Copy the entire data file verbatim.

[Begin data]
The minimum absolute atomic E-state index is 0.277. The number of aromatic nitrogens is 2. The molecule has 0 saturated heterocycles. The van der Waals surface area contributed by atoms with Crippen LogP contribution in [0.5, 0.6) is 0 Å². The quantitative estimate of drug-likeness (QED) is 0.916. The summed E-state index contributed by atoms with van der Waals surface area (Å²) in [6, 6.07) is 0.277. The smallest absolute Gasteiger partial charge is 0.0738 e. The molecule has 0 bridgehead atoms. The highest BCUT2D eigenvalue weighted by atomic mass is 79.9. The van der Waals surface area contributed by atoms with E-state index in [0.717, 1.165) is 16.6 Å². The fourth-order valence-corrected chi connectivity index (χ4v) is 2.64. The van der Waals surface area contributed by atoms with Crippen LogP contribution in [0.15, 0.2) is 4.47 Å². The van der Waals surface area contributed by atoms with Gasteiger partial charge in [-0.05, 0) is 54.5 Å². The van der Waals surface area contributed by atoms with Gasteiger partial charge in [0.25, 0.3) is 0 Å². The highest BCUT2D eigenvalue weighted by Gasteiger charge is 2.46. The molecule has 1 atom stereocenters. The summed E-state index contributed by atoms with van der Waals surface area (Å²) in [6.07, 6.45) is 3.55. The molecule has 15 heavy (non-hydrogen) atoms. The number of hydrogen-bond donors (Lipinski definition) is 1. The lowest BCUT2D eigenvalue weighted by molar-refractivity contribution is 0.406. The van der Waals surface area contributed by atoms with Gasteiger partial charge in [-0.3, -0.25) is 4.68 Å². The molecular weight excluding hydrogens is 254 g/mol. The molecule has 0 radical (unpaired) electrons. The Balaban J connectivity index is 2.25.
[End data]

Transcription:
The minimum absolute atomic E-state index is 0.277. The number of aromatic nitrogens is 2. The molecule has 0 saturated heterocycles. The van der Waals surface area contributed by atoms with Crippen LogP contribution in [0.5, 0.6) is 0 Å². The quantitative estimate of drug-likeness (QED) is 0.916. The summed E-state index contributed by atoms with van der Waals surface area (Å²) in [6, 6.07) is 0.277. The smallest absolute Gasteiger partial charge is 0.0738 e. The molecule has 0 bridgehead atoms. The highest BCUT2D eigenvalue weighted by atomic mass is 79.9. The van der Waals surface area contributed by atoms with E-state index in [0.717, 1.165) is 16.6 Å². The fourth-order valence-corrected chi connectivity index (χ4v) is 2.64. The van der Waals surface area contributed by atoms with Crippen LogP contribution in [0.15, 0.2) is 4.47 Å². The van der Waals surface area contributed by atoms with Gasteiger partial charge in [-0.05, 0) is 54.5 Å². The van der Waals surface area contributed by atoms with Gasteiger partial charge in [0.25, 0.3) is 0 Å². The highest BCUT2D eigenvalue weighted by Gasteiger charge is 2.46. The molecule has 1 atom stereocenters. The summed E-state index contributed by atoms with van der Waals surface area (Å²) in [6.07, 6.45) is 3.55. The molecule has 15 heavy (non-hydrogen) atoms. The number of hydrogen-bond donors (Lipinski definition) is 1. The lowest BCUT2D eigenvalue weighted by molar-refractivity contribution is 0.406. The van der Waals surface area contributed by atoms with Gasteiger partial charge in [-0.3, -0.25) is 4.68 Å². The molecular weight excluding hydrogens is 254 g/mol. The molecule has 0 radical (unpaired) electrons. The Balaban J connectivity index is 2.25.